Mangroves are a group of trees and shrubs that live in the coastal intertidal zone. It is amongst the most productive marine ecosystems on Earth, providing a unique habitat opportunity for many species and key goods and services for human beings.
There are at least 80 different species of mangrove trees. All of the trees grow in areas with low-oxygen soil, where slow-moving waters allow fine sediments to accumulate. Mangrove forests only grow at tropical and subtropical latitudes near the equator because they cannot withstand freezing temperatures.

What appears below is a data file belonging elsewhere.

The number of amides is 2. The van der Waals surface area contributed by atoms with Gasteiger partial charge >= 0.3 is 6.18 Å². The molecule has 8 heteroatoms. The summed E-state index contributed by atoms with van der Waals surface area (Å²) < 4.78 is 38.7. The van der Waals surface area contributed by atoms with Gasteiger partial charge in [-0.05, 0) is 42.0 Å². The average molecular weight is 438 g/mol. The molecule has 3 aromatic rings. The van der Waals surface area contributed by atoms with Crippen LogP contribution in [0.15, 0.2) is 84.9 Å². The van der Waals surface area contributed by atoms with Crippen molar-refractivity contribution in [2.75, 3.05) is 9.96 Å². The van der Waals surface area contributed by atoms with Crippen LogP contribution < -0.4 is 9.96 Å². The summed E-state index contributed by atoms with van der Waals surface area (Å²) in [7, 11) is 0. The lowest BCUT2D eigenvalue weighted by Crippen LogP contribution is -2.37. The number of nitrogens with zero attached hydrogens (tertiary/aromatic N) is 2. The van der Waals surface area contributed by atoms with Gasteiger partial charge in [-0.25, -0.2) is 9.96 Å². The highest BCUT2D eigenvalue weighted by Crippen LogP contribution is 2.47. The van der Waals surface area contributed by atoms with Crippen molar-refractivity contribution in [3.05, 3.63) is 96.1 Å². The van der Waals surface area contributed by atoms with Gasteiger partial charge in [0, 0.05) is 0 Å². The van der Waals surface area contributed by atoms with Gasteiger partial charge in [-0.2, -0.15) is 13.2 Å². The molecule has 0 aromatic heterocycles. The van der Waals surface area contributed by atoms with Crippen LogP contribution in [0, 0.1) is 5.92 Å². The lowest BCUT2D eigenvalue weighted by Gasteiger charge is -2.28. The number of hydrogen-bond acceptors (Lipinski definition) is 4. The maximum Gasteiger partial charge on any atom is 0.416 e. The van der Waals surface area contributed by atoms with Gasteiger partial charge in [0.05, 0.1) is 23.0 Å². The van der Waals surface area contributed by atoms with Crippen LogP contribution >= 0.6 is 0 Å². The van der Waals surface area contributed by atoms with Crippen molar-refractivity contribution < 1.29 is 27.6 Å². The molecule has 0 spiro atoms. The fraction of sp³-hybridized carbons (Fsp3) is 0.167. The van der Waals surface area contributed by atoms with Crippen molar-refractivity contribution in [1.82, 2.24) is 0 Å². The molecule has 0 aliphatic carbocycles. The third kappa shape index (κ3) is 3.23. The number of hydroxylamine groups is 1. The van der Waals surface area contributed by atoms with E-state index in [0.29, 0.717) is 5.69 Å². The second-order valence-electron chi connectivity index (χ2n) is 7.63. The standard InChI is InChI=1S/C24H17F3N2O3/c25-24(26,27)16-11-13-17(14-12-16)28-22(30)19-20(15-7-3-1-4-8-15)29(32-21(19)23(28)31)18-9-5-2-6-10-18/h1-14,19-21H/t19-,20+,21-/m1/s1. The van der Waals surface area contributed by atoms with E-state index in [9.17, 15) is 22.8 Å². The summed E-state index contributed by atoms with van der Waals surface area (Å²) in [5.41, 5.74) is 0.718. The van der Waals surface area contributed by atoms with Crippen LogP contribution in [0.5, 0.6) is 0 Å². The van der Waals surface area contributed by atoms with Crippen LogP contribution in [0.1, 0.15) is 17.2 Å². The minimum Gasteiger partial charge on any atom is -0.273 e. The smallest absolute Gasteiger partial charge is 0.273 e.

Around equator, mangrove forests can be recognised from their dense tangle of roots that make trees appear to be standing on stilts above the water. This tangle roots allow trees to handle the daily tides, both low and high. Most mangrove forests get flooded at least twice per day; slow the movement of tidal waters and cause sediments to settle out of the water and build up the muddy bottom. Because of this, mangroves are unique and important.